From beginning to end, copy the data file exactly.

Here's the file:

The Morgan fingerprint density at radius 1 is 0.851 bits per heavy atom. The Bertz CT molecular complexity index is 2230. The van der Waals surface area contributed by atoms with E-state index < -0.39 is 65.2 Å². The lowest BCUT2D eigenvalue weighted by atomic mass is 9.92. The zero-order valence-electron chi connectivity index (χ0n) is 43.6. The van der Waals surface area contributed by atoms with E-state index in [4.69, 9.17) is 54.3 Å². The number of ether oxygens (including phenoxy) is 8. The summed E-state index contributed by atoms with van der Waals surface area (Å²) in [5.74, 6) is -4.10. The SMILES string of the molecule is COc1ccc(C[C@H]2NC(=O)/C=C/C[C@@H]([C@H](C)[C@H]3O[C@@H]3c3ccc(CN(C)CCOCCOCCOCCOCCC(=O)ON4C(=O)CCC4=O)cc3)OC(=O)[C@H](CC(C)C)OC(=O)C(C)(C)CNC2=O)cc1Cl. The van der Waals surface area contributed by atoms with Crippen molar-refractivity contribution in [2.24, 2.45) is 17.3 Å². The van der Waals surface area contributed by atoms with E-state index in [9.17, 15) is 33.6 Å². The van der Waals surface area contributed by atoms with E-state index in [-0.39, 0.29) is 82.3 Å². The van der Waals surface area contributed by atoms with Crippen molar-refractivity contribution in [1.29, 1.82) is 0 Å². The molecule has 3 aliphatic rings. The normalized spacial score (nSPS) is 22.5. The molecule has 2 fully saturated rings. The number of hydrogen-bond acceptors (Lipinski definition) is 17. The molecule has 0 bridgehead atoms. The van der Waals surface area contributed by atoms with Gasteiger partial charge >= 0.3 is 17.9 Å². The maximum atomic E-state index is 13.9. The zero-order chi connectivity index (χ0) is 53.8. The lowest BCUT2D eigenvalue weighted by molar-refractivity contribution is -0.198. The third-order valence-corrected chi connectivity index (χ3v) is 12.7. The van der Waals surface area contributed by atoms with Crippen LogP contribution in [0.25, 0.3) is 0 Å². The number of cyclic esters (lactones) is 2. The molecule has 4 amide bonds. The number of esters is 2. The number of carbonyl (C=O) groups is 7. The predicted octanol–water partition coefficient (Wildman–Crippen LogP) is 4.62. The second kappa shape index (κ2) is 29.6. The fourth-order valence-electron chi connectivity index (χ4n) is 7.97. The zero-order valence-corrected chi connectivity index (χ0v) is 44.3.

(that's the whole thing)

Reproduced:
The Morgan fingerprint density at radius 1 is 0.851 bits per heavy atom. The Bertz CT molecular complexity index is 2230. The van der Waals surface area contributed by atoms with E-state index < -0.39 is 65.2 Å². The lowest BCUT2D eigenvalue weighted by atomic mass is 9.92. The zero-order valence-electron chi connectivity index (χ0n) is 43.6. The van der Waals surface area contributed by atoms with E-state index in [4.69, 9.17) is 54.3 Å². The number of ether oxygens (including phenoxy) is 8. The summed E-state index contributed by atoms with van der Waals surface area (Å²) in [5.74, 6) is -4.10. The SMILES string of the molecule is COc1ccc(C[C@H]2NC(=O)/C=C/C[C@@H]([C@H](C)[C@H]3O[C@@H]3c3ccc(CN(C)CCOCCOCCOCCOCCC(=O)ON4C(=O)CCC4=O)cc3)OC(=O)[C@H](CC(C)C)OC(=O)C(C)(C)CNC2=O)cc1Cl. The van der Waals surface area contributed by atoms with Crippen molar-refractivity contribution in [2.24, 2.45) is 17.3 Å². The van der Waals surface area contributed by atoms with E-state index in [9.17, 15) is 33.6 Å². The van der Waals surface area contributed by atoms with E-state index in [-0.39, 0.29) is 82.3 Å². The van der Waals surface area contributed by atoms with Crippen molar-refractivity contribution in [1.29, 1.82) is 0 Å². The molecule has 3 aliphatic rings. The normalized spacial score (nSPS) is 22.5. The molecule has 2 fully saturated rings. The number of hydrogen-bond acceptors (Lipinski definition) is 17. The molecule has 0 bridgehead atoms. The van der Waals surface area contributed by atoms with Gasteiger partial charge >= 0.3 is 17.9 Å². The maximum atomic E-state index is 13.9. The zero-order chi connectivity index (χ0) is 53.8. The lowest BCUT2D eigenvalue weighted by molar-refractivity contribution is -0.198. The third-order valence-corrected chi connectivity index (χ3v) is 12.7. The van der Waals surface area contributed by atoms with Crippen LogP contribution in [0.25, 0.3) is 0 Å². The number of cyclic esters (lactones) is 2. The molecule has 4 amide bonds. The number of esters is 2. The number of carbonyl (C=O) groups is 7. The predicted octanol–water partition coefficient (Wildman–Crippen LogP) is 4.62. The second kappa shape index (κ2) is 29.6. The fourth-order valence-electron chi connectivity index (χ4n) is 7.97. The zero-order valence-corrected chi connectivity index (χ0v) is 44.3.